Appearing as a guest speaker at the Reagan Library in 2008, NBC Nightly News anchor Brian Williams was asked who his "wow interview" was with, or what person would fit the bill.
Williams tweaked the question before responding in a way that prompted an approving murmur through the audience, which presumably was what he intended.
"What was my wow?" Williams answered (22:15 in embedded video). "I've been so fortunate. I was at the Brandenburg Gate the night the wall came down. I chipped a piece of my own off of that wall and it's framed and hanging in my den with the next day's newspaper headline."
A report filed last night by CBSLA.com, the CBS television affiliate in Los Angeles, questions the veracity of his claim --
What Williams was referring to was the demolition of the Berlin Wall in 1989, but there are now reports that he actually arrived the day after the wall came down.
Williams' predecessor Tom Brokaw was the only American anchorman to report live from the scene on that historic day.
"If you lose credibility, I think you lose everything, particularly for the Nightly News," said Jessica Levinson, vice president of the Los Angeles Ethics Commission.
On Wednesday NBC suspended Williams without pay for six months -- in effect fining him $5 million -- for his discredited and admittedly inaccurate claim that his military chopper was forced down by enemy fire during the invasion of Iraq in 2003.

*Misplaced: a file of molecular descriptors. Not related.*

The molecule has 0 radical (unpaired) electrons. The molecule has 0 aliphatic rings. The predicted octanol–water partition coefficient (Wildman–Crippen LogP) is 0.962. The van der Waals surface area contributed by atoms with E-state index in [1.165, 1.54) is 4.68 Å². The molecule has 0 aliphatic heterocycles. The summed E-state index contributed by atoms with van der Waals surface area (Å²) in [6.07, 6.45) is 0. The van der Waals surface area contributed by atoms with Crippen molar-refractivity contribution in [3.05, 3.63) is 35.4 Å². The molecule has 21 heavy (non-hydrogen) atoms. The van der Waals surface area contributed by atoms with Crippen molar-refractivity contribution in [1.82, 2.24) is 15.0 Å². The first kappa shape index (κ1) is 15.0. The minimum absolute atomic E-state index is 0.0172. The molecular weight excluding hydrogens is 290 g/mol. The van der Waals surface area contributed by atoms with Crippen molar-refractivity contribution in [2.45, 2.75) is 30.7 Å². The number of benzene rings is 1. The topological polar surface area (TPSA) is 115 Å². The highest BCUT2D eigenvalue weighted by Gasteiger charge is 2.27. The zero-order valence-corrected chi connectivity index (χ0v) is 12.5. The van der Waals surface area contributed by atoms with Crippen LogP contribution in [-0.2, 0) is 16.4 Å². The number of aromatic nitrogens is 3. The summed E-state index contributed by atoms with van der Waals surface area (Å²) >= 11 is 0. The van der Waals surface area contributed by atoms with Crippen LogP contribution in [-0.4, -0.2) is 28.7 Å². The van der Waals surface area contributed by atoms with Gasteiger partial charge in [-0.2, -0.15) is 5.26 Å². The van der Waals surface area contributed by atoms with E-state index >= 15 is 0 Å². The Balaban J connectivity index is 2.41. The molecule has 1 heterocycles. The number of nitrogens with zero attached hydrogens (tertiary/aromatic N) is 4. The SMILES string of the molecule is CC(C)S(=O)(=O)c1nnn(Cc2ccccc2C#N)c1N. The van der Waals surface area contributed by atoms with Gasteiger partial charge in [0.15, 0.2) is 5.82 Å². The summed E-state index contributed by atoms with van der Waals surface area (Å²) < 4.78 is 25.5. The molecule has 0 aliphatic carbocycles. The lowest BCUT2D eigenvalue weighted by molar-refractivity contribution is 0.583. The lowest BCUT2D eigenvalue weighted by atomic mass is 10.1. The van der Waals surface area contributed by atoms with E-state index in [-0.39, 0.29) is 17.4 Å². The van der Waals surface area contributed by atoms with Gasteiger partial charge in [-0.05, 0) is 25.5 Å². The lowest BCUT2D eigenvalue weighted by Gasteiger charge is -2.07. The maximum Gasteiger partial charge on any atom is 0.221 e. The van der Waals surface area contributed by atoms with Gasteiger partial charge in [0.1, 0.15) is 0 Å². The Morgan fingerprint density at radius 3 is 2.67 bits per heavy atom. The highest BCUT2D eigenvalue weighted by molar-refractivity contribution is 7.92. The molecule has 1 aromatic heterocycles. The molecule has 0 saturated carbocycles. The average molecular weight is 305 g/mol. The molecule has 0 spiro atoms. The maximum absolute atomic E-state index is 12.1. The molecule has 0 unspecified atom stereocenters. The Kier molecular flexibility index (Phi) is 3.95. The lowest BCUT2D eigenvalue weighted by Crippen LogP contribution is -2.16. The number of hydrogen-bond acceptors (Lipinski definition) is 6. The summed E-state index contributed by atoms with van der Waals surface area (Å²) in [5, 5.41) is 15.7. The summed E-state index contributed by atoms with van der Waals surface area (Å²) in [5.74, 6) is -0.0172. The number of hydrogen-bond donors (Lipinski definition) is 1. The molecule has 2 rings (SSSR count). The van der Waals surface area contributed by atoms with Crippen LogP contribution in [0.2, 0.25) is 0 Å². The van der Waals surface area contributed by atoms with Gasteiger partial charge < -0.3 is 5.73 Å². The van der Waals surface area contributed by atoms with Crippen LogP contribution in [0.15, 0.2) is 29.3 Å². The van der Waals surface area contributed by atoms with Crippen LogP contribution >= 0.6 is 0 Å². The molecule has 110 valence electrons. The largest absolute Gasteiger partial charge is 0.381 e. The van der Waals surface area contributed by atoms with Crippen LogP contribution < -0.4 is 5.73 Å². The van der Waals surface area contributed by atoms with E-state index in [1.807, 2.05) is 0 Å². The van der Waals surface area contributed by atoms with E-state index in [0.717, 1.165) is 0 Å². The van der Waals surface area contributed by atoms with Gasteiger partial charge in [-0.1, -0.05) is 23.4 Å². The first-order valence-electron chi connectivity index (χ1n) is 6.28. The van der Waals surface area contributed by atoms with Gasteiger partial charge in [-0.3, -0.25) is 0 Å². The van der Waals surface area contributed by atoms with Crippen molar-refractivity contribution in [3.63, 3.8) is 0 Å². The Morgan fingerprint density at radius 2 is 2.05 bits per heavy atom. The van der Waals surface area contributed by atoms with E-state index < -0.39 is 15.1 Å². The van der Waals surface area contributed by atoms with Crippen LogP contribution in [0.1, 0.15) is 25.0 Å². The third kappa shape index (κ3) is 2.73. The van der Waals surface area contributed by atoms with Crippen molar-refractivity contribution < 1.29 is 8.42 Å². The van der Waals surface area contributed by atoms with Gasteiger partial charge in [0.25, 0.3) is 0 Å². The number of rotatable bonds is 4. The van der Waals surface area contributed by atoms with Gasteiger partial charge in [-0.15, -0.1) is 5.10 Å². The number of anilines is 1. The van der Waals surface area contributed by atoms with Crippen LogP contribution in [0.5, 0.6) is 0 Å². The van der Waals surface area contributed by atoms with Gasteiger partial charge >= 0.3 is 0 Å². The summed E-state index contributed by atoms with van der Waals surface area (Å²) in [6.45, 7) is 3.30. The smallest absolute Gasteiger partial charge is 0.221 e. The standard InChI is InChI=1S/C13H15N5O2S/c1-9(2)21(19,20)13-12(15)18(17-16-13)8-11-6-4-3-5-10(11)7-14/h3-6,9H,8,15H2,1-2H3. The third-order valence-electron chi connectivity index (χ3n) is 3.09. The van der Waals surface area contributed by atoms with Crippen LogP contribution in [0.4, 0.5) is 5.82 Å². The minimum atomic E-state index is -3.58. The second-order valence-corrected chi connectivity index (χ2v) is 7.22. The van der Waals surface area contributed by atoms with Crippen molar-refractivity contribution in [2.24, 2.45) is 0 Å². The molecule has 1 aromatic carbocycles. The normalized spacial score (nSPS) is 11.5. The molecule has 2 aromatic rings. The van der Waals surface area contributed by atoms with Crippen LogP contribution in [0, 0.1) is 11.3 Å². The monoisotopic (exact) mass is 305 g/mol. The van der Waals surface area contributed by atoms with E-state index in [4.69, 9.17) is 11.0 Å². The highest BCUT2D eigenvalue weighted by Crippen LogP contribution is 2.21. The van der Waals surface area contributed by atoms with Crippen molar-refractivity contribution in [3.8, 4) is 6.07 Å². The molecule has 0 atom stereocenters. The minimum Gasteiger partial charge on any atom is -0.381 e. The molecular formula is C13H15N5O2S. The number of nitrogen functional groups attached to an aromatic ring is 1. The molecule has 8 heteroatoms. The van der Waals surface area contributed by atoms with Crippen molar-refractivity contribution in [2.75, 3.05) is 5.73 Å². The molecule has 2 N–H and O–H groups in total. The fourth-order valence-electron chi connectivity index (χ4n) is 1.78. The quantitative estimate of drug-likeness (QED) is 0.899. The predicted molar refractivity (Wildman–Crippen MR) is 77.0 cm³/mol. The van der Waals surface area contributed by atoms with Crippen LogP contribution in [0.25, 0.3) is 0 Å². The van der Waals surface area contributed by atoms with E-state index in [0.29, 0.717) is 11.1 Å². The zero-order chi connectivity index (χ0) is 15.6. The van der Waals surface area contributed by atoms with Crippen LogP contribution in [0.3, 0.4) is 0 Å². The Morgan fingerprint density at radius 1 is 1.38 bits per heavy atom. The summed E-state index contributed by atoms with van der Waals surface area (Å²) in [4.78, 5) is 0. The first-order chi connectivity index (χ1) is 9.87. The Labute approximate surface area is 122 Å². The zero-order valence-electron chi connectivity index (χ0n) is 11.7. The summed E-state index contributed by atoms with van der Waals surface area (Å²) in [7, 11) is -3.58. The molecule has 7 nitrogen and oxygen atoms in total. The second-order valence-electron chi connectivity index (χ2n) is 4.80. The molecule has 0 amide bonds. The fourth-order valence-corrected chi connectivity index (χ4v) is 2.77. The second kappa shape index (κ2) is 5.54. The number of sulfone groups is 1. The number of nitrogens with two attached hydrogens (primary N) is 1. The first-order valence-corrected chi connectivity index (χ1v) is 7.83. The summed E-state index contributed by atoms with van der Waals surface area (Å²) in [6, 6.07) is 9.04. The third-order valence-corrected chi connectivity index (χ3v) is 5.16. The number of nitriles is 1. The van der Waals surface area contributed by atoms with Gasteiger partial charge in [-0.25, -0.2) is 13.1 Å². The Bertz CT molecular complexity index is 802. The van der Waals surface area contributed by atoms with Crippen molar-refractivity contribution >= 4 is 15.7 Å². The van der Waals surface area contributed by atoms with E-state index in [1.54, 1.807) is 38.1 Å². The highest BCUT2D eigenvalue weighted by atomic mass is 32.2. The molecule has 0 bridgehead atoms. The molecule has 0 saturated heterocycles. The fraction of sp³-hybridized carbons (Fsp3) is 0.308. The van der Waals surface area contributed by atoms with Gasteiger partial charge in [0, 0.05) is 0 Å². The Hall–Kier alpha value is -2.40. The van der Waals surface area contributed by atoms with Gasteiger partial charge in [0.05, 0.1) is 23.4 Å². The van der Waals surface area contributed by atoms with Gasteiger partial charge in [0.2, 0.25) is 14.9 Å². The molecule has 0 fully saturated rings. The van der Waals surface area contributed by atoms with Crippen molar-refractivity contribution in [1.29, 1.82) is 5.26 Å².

As CBSLA.com reported, Tom Brokaw was the only anchor of a major American television network in Berlin on Nov. 9, 1989 when the communist East German government began allowing its citizens, long imprisoned by the wall itself and its heavily armed sentries, to cross into West Berlin. Once breached, the Iron Curtain that had long separated Soviet-controlled regimes in Eastern Europe from capitalist democracies in the west quickly collapsed.
In his remarks at the Reagan Library, Williams made no mention of Brokaw, even though Brokaw's uncanny intuition in early November 1989 that he should travel to Berlin resulted in what was possibly the greatest scoop of his career. It would have been gracious of Williams to acknowledge this of his predecessor at NBC Nightly News. Instead, Williams put himself in Berlin on the night of Nov. 9, 1989 -- and at the Brandenburg Gate, a majestic 18th century arch and symbol of Germany situated in the kill zone between east and west Berlin, and epicenter of the reunified city's joyous celebration.
As if to reinforce his assertion about specifically when he was in Berlin, Williams said he returned home with a piece of the wall he had chipped off, which he proceeded to frame with "the next day's newspaper."
One can't help wonder if the venue where Williams made the claim, the Reagan Library, a shrine to the leader who was pivotal in ending the Cold War, had something to do with Williams citing this as his "wow moment."
According to his Wikipedia page, Williams worked at WCBS in New York City in 1987 until joining NBC News in 1993. At NBC he worked as White House correspondent during the Clinton years and anchor of the weekend news program. This past December marked his 10th anniversary as anchor and managing editor of the NBC Nightly News.